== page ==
Mirko Cro Cop Fights Hong Man Choi On Japan MMA Card

By Ross Everett

The bizarre career path taken by Croatian striking machine Mirko Cro Cop will continue on New Years Eve in Tokyo as he faces 72 Korean kickboxer Hong-Man Choi in what should be the final addition to the K-1/DREAM combined show called Fields Dynamite!. The matchup adds even more striking firepower to a lineup that already includes K-1 mainstays Peter Aerts, Mighty Mo, and Semmy Schlit along with top DREAM fighters including Shinya Aoki, Joachim Hansen, Eddie Alverez and Gesias Calvacante.

For Cro Cop, its another stop on what has seemed like a meandering professional course full of much talk and little action since his departure from the UFC. In September 10, 2007, Cro Cop had just won PRIDE’s Open Weight Grand Prix in dominant fashion. In the process, he defeated Wanderlei Silva and Josh Barnett on the same night and some were suggesting that he, and not Fedor Emelianenko, was the best heavyweight fighter in the world.

Cro Cops upset loss to Gabriel Gonzaga changed that and his career his never really recovered. In what was supposed to be a “tune up” bout, Gonzaga smothered Cro Cop and roughed him up on the ground before unleashing his own version of Cro Cop’s signature kick. Mirko never saw it coming, and he crashed to the mat like he’d been shot with his leg folded awkwardly beneath him.

Since the loss to Gonzaga it has been almost impossible to keep up with the various twists and turns in Cro Cops career. After another UFC loss, this by unanimous decision to Cheick Kongo where Cro Cop looked listless and gun shy, his management announced that he had suffered a broken rib in the first round and was having trouble breathing. Furthermore, Cro Cop suffered from a deviated septum that made breathing difficult. After some deliberation, he had surgery to correct this condition and announced that he was ready to re-commit himself to his career as a fighter.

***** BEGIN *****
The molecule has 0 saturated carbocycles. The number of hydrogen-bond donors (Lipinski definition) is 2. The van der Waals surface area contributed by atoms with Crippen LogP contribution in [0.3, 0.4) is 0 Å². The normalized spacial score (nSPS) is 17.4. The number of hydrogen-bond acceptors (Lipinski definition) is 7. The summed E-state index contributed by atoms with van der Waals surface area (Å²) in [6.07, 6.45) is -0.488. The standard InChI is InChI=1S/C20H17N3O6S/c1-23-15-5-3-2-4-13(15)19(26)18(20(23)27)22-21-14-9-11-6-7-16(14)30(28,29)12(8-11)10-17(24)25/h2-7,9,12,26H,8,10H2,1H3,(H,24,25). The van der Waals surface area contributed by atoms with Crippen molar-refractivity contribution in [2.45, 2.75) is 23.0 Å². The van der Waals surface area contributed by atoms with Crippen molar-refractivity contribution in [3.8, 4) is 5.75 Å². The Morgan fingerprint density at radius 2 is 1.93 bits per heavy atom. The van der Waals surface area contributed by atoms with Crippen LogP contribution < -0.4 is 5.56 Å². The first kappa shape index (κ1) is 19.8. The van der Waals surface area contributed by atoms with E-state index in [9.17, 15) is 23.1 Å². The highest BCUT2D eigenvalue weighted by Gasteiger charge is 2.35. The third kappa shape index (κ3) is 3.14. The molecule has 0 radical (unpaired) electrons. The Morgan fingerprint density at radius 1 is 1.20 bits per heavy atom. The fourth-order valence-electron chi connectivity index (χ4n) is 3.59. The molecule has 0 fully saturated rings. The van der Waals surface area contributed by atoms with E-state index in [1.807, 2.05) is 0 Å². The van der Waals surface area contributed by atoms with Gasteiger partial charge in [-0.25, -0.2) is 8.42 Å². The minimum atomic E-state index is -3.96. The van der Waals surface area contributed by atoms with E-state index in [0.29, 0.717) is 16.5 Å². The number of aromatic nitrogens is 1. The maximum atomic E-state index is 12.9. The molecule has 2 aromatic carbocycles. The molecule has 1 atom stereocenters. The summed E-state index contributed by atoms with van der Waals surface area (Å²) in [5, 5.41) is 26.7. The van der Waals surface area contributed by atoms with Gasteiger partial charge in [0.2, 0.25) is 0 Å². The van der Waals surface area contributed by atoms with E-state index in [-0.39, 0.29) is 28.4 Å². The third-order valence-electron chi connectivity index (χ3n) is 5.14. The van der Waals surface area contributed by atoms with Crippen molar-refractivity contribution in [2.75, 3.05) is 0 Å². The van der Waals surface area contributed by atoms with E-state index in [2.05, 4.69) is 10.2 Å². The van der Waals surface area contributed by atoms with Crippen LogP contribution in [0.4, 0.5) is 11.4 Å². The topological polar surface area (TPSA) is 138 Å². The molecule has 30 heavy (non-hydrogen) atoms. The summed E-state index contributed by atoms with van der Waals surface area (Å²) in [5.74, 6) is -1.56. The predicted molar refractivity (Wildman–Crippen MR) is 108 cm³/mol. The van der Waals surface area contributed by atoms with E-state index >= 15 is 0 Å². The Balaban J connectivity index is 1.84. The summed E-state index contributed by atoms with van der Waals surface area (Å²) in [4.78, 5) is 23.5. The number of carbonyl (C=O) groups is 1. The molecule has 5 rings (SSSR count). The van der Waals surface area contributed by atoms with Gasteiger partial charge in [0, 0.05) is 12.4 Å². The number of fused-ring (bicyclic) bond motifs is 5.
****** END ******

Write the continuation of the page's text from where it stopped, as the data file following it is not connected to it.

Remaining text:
Its been an eventful year for Hong Man Choi as well. 2008 began with a loss to Fedor Emelianeko on the Yarrenoka New Years Eve event, in which the Russian fighting god briefly struggled with Chois 72 330 pound frame before submitting him. In April, he joined the Korean army for his compulsory military service only to be relived from his duties after medical tests discovered a brain tumor. The tumor was removed in June, and Choi was back in the ring in late September. He lost to then K-1 heavyweight champ Badr Hari in his comeback fight, and lost again to Ray Sefo in a reserve match at the recently completed World Cup GP. The losses prompted K-1 president Sadaharu Tanikawa to curiously announce that Choi had been laid off from the kickboxing promotion due to perceived erosion in his skills.

Tanikawa’s comments notwithstanding (and with the realization that they may be as much storyline as anything else) Choi is really the same as hes always been. Hes a physical mismatch for any opponent and while his striking style is awkward at best, it has proven to be reasonably effective. His reach is insane, and his size allows him to get a ridiculous among of leverage from his knee strikes.

This fight isnt about competition as much as it is about commerce. Cro Cop remains one of the most popular foreign fighters in Japan, and with the proven success of freak show matchups this may have been the most attractive opponent for him from the promotions standpoint. Its a fight that Cro Cop should win, and in Japan at least a victory over Choi would have at least some significance.

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